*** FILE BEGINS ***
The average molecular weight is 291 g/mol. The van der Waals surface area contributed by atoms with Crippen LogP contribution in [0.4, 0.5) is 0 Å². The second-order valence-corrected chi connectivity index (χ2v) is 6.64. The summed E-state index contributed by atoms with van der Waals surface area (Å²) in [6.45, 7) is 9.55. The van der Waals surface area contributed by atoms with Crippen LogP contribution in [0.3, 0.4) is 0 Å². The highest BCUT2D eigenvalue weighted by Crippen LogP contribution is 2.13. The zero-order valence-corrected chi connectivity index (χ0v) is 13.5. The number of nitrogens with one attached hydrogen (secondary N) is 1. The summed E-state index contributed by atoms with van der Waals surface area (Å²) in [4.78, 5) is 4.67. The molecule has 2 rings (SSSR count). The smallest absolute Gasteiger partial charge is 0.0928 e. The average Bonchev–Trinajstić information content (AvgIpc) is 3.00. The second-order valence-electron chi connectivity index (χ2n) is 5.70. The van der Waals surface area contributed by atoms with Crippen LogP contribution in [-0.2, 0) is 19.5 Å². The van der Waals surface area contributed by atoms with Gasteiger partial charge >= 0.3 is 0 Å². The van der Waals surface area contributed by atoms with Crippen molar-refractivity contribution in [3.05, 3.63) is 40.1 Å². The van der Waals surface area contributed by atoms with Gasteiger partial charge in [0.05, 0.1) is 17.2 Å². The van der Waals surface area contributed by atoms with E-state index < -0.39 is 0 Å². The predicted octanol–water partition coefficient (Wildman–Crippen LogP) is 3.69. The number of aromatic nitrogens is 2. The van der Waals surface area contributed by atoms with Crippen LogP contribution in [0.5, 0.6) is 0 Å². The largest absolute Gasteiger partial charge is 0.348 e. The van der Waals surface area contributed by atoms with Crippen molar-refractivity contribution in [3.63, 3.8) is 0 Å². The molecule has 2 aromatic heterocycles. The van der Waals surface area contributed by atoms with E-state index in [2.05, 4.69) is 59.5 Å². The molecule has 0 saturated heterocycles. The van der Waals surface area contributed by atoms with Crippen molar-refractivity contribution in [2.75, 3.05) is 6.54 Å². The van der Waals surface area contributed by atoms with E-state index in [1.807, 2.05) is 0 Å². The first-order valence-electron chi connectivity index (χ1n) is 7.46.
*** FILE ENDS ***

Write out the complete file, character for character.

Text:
The average molecular weight is 291 g/mol. The van der Waals surface area contributed by atoms with Crippen LogP contribution in [0.4, 0.5) is 0 Å². The second-order valence-corrected chi connectivity index (χ2v) is 6.64. The summed E-state index contributed by atoms with van der Waals surface area (Å²) in [6.45, 7) is 9.55. The van der Waals surface area contributed by atoms with Crippen LogP contribution in [0.3, 0.4) is 0 Å². The highest BCUT2D eigenvalue weighted by Crippen LogP contribution is 2.13. The zero-order valence-corrected chi connectivity index (χ0v) is 13.5. The number of nitrogens with one attached hydrogen (secondary N) is 1. The summed E-state index contributed by atoms with van der Waals surface area (Å²) in [4.78, 5) is 4.67. The molecule has 2 rings (SSSR count). The smallest absolute Gasteiger partial charge is 0.0928 e. The average Bonchev–Trinajstić information content (AvgIpc) is 3.00. The second-order valence-electron chi connectivity index (χ2n) is 5.70. The van der Waals surface area contributed by atoms with Crippen LogP contribution in [-0.2, 0) is 19.5 Å². The van der Waals surface area contributed by atoms with Gasteiger partial charge >= 0.3 is 0 Å². The van der Waals surface area contributed by atoms with Crippen molar-refractivity contribution in [3.05, 3.63) is 40.1 Å². The van der Waals surface area contributed by atoms with Gasteiger partial charge in [0.05, 0.1) is 17.2 Å². The van der Waals surface area contributed by atoms with E-state index < -0.39 is 0 Å². The predicted octanol–water partition coefficient (Wildman–Crippen LogP) is 3.69. The number of aromatic nitrogens is 2. The van der Waals surface area contributed by atoms with Crippen LogP contribution in [0.5, 0.6) is 0 Å². The largest absolute Gasteiger partial charge is 0.348 e. The van der Waals surface area contributed by atoms with Crippen molar-refractivity contribution in [3.63, 3.8) is 0 Å². The molecule has 2 aromatic heterocycles. The van der Waals surface area contributed by atoms with E-state index in [2.05, 4.69) is 59.5 Å². The molecule has 0 saturated heterocycles. The van der Waals surface area contributed by atoms with Crippen molar-refractivity contribution in [2.75, 3.05) is 6.54 Å². The van der Waals surface area contributed by atoms with E-state index in [1.807, 2.05) is 0 Å². The first-order valence-electron chi connectivity index (χ1n) is 7.46.